Kim Wilkins has been publishing dark fantasy novels for over a decade, to much enjoyment and acclaim. Her latest novel is Rosa and the Veil of Gold.
1. You’ve been successfully publishing horror novels (if you’ll forgive the use of the blanket term) in Australia now for a decade, while the genre in general has struggled here. What do you think has helped your work to transcend the difficulties that other horror novels have had, and to find a market with publishers and readers?
My first book was a horror novel, my second book and third book were kind of gothic-y horror novels. I have not written a horror novel this century, but the label follows me around like a bad (corpsey) smell. I’ve been lucky enough to continue to be published because I have great support from a great agent and wonderful publishers. That is, I don’t think it has much to do with my work in itself. Also, I have survived, too, through great international support. International publications make a writer more viable on home soil. I do not sell huge numbers of books. I have a loyal but reasonably small readership. I am definitely mid-list. Publisher goodwill is an extraordinarily lucky thing to have.
2. When your last novel, Rosa and the Veil of Gold, was released, it was marketed as straight fiction rather than genre. Was this an artistic or marketing decision (or both)? And was it, in retrospect, a successful one?
It was mostly a marketing decision. It did work. I sold more copies of that book than the previous two put together. But I am still midlist. Also, it was an attempt to shake the “horror” tag, hence not entering it in the Aurealis Awards. We thought that on the off-chance it was shortlisted, having the word “horror” anywhere near the book would shrink the book’s audience.
Also, I wanted to do something different, reach more people. Rosa is a historical fantasy like Mists of Avalon, which has a very wide readership. After Rosa, I wanted a break from SF and had a hankering to go somewhere else. To scratch this itch, I wrote a straight-up mainstream saga called Duet, which will be published under the pseudonym Kimberley Freeman in September. I anticipate very little, if any, crossover between readerships. I’ve also written a non-supernatural historical adventure novel for teenagers, out next year. It’s been very instructive. I’ve learned how to create narrative tension without monsters. But now I want to go back to SF.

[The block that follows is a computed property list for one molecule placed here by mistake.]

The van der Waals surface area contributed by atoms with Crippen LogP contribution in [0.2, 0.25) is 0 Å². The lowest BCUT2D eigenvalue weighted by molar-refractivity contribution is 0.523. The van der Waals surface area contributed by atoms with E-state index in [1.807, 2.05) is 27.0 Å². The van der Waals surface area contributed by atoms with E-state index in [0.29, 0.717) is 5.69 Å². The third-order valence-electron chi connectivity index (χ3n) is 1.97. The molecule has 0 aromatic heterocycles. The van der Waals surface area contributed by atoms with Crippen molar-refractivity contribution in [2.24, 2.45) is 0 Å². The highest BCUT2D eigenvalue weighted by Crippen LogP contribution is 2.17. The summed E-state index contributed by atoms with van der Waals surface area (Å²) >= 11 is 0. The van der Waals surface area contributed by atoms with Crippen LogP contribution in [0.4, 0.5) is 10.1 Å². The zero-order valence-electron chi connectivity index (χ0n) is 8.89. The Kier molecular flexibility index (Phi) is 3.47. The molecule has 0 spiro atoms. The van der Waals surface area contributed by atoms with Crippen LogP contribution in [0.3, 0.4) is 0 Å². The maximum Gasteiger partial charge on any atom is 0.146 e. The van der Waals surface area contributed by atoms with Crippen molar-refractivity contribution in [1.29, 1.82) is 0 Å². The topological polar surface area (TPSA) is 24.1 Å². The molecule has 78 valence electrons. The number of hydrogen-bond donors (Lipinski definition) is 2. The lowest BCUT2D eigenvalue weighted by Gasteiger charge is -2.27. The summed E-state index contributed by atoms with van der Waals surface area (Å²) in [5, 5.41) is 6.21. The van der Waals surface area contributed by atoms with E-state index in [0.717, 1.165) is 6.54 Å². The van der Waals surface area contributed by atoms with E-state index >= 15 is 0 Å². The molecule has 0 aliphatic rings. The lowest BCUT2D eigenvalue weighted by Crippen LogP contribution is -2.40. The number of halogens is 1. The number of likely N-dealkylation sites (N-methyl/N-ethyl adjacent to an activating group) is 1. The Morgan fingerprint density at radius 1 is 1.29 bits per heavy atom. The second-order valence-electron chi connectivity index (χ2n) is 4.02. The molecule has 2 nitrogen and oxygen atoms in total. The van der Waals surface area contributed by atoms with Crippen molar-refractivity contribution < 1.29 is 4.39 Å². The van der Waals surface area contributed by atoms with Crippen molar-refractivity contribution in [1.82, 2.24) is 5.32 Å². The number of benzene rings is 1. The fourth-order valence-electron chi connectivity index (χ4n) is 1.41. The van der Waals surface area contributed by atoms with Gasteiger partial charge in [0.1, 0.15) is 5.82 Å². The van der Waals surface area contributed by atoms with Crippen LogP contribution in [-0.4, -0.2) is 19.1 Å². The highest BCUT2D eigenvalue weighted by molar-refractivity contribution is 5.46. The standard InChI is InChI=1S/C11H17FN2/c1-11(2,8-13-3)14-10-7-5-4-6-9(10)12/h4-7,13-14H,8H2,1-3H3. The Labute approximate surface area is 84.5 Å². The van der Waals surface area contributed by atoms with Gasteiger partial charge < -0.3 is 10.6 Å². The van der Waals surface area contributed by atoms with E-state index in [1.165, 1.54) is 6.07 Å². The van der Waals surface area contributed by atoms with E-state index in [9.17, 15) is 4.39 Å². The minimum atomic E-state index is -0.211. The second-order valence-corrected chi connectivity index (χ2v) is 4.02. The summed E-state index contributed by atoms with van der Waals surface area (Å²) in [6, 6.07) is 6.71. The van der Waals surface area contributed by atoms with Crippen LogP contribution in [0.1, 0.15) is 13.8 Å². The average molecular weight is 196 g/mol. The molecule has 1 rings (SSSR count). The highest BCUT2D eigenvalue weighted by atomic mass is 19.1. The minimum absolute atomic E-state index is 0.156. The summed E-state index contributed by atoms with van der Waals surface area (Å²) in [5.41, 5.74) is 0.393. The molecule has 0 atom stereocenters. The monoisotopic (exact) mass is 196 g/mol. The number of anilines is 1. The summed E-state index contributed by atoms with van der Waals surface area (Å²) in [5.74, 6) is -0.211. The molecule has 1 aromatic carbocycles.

3. Your Gina Champion series has been on the go for several years now. Are you noticing a great deal of difference in the themes you explore in your YA writing as opposed to your adult works? And are your readers following you from one to the other?
Actually, it goes the other way round. My adult readers end up loving the Gina Champions. The books have very different themes, they are about young adults and young adult concerns. The main themes are family, friends, the struggle for identity. The supernatural stuff is just the set dressing. I haven’t written one for a couple of years now. I wrote a children’s fantasy series for Omnibus on their Fantastica imprint, and it has been the most commercially successful of anything I’ve written, due to a very fat advance from the US. Also about family and identity.
4. Enough about your own work. What other authors have you enjoyed reading lately?
Oh… Proust, Eco, Flaubert… Joking! I’m having a renaissance of high fantasy, so I’ve been reading Kate Elliot, Robin Hobb, J V Jones, and playing a heck of a lot of World of Warcraft. Deep inside me, a fantasy trilogy is brewing I think. No, I know. I’m just scared of pulling it out into the light of day. What would it do to me?!?!
5. Finally, and perhaps most importantly, you’re given the opportunity to get it on with the fictional character you fancy most. Who’s it gonna be?
Scarlett O’Hara, but only as long as my husband can be part of the fun too. I reckon she’d go.